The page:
A potluck Thanksgiving is a sure-fire way to ensure a stress-free holiday. When guests bring a dish, that’s less work for the host. Plus, it allows guests to enjoy (and share!) their own favorite Thanksgiving dishes.
Whether you’re hosting or attending a Thanksgiving potluck this year, here are a few crowd-pleasing ideas to make the planning, preparation, and party more fun.
FOR THE HOST
When hosting a potluck, serving the food buffet-style is the way to go. Follow these steps to ensure a smooth buffet setup.
Before guests arrive, cover the top of the buffet table with packing or construction paper. Put out a jar with colored pencils or markers so guests can write out the names of the dishes they bring. Set up one dish as an example so your friends and family know what to do.
Note: If you keep the roll of paper at one end, you can easily re-cover and label the table once you move from dinner to dessert.
Place a few trivets on the table to accommodate the hot dishes, as well as serving plates and some large serving spoons.
If you’re not setting a formal table, roll silverware in napkins and tie with ribbon or twine. Place the rolled silverware on the buffet table so guests can easily grab it as they’re fixing their dinner plates.
You can add a couple of seasonal touches, such as flowers or small pumpkins. But leave plenty of room on the table for the dishes.
It’s also helpful to have a box prepared under the table with all the post-meal necessities (plastic wrap, to-go boxes, bags, etc.) so that guests can easily pack their leftovers and re-cover their dishes before they depart.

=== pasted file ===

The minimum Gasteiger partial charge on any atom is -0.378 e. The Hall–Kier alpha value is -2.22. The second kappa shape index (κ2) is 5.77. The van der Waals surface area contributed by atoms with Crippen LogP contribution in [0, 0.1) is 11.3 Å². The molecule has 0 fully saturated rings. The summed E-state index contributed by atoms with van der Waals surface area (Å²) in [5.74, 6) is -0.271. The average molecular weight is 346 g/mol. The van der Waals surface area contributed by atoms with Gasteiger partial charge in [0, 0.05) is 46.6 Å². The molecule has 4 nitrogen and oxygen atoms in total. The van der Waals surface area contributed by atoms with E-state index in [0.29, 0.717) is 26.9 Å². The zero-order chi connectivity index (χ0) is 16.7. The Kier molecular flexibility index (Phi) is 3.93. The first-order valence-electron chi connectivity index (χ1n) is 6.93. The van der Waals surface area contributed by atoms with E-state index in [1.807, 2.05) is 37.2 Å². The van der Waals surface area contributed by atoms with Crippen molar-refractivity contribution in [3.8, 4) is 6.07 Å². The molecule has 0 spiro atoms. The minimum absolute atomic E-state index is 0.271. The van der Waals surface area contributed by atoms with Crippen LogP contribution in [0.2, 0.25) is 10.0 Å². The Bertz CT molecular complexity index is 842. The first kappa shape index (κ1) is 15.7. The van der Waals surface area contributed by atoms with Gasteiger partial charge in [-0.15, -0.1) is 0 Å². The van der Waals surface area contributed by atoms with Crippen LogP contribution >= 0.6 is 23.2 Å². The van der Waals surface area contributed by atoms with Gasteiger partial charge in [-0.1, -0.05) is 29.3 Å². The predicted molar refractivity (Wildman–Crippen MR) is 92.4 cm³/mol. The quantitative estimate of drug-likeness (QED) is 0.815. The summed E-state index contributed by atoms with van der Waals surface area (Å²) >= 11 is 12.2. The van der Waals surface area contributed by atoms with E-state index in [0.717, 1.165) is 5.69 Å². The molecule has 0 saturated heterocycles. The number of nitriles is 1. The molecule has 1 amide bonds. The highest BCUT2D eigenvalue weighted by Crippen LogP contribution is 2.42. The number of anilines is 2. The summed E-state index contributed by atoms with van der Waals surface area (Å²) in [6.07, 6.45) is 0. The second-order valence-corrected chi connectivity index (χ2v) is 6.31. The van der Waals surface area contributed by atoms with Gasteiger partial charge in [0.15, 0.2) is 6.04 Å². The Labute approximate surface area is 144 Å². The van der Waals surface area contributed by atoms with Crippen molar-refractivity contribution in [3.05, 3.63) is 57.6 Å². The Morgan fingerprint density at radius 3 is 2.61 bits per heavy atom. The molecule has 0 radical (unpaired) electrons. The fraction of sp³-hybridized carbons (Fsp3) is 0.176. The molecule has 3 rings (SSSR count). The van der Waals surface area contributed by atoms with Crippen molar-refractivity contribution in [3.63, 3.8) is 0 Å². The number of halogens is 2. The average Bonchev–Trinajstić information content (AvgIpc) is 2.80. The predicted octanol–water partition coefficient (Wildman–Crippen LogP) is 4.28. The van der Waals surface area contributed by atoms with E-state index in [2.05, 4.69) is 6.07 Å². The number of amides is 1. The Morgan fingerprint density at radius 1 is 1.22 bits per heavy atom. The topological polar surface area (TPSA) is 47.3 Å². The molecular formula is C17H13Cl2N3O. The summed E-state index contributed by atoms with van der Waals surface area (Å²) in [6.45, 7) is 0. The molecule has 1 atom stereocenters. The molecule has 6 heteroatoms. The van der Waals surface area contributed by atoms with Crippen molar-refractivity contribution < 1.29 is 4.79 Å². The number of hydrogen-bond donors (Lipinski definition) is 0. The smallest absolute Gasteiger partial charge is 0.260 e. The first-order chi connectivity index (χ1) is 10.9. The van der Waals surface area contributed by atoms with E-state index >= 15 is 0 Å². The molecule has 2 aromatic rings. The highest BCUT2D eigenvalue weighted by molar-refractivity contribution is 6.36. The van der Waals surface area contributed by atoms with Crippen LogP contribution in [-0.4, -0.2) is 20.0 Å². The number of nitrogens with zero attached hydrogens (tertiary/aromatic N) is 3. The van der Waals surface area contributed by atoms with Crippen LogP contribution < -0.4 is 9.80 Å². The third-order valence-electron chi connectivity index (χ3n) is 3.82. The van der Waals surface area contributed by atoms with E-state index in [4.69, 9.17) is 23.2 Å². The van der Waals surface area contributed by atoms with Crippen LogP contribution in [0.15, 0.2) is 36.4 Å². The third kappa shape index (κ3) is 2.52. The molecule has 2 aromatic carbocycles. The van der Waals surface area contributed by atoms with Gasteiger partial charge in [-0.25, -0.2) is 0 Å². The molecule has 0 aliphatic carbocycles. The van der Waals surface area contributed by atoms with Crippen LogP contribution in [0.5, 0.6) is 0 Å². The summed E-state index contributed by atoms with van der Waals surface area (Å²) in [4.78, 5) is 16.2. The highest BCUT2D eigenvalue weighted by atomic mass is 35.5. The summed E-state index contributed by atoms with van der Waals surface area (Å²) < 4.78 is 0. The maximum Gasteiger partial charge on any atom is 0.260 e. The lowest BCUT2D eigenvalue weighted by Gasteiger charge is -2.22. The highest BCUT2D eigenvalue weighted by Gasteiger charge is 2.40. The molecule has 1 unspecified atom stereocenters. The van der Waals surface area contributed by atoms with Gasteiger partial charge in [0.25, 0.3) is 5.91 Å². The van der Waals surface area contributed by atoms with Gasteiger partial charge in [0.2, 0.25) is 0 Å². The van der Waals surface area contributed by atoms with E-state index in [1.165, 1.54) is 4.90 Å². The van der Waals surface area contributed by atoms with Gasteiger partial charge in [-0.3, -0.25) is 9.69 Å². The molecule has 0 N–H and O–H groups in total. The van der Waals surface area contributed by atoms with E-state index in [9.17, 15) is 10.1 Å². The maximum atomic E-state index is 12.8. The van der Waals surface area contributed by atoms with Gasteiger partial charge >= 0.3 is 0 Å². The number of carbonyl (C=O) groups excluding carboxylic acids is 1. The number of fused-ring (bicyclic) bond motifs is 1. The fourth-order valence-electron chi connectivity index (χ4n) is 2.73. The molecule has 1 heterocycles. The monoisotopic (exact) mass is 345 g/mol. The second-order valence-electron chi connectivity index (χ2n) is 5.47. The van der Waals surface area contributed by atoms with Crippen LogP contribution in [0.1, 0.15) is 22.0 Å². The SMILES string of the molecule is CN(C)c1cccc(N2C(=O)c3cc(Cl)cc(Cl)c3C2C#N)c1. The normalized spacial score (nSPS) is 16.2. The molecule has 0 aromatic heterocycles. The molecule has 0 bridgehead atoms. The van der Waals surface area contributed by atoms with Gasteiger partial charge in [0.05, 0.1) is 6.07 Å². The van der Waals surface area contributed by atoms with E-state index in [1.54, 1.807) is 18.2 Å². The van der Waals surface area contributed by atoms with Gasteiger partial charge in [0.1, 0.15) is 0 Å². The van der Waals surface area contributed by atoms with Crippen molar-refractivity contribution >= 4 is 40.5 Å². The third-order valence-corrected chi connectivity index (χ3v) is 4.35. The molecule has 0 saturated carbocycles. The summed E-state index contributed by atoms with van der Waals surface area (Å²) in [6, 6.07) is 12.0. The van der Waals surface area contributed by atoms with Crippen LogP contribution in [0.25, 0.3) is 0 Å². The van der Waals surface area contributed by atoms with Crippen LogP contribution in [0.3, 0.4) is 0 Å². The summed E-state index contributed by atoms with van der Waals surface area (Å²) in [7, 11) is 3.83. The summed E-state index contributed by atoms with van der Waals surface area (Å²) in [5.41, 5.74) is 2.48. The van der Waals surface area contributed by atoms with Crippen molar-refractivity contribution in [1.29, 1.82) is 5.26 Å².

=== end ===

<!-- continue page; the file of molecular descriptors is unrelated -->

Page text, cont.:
FOR THE GUEST
Potluck Dish: Garlic Mashed Cauliflower
If you’re looking for a delicious dish that doesn’t take too much time or require too many ingredients, look no further. Bonus: Mashed cauliflower can be the guilt-free option at the table.
- 1 head cauliflower, cut into florets
- 1 tbsp. olive oil
- 1 clove garlic, smashed
- ¼ c. Parmesan cheese
- 1 tbsp. butter
- ½ tsp. kosher salt
- 1/8 tsp. freshly ground black pepper
Fill a medium pot with water and bring to a boil. Add cauliflower, cover, and cook until tender, 10-15 minutes. Once tender, drain cauliflower in a colander.
Heat olive oil in a small skillet over medium heat; cook and stir garlic until softened, about 2 minutes.
Combine the drained cauliflower, garlic, Parmesan cheese, butter, salt, and pepper in a bowl. Blend using an immersion blender or food processor.
FOR THE HOST OR GUEST
Potluck Dessert: Pumpkin Chocolate Chip Cookies
Although pie is a staple at any Thanksgiving meal, it isn’t the most ideal dessert for guests to bring because it can be hard to transport, or it may need to be baked on-site. And the host may not have time to make one! Here’s a solution, no matter who’s in charge of dessert: cookies that combine the traditional Thanksgiving pie flavors of pumpkin and chocolate. Best of all, the cookies can be made a couple of days ahead of time.
- 1 c. canned pumpkin
- 1 c. white sugar
- ½ c. vegetable oil
- 1 egg
- 2 c. all-purpose flour
- 2 tsp. baking powder
- 2 tsp. ground cinnamon
- Pinch of salt
- 1 tsp. baking soda
- 1 tsp. milk
- 1 tbsp. vanilla extract
- 2 c. semisweet chocolate chips
In a mixer on low speed, combine the pumpkin, sugar, vegetable oil, and egg. In a separate bowl, stir together the flour, baking powder, cinnamon, and a pinch of salt. Slowly add the dry ingredients to the mixer.
Dissolve the baking soda with the milk and add to the mixing bowl. Add the vanilla and chocolate chips.
Scoop 1-inch balls onto a greased cookie sheet and bake at 350 degrees until lightly brown, around 10 minutes.
Note: If you’re making the cookies ahead of time, store in an airtight container.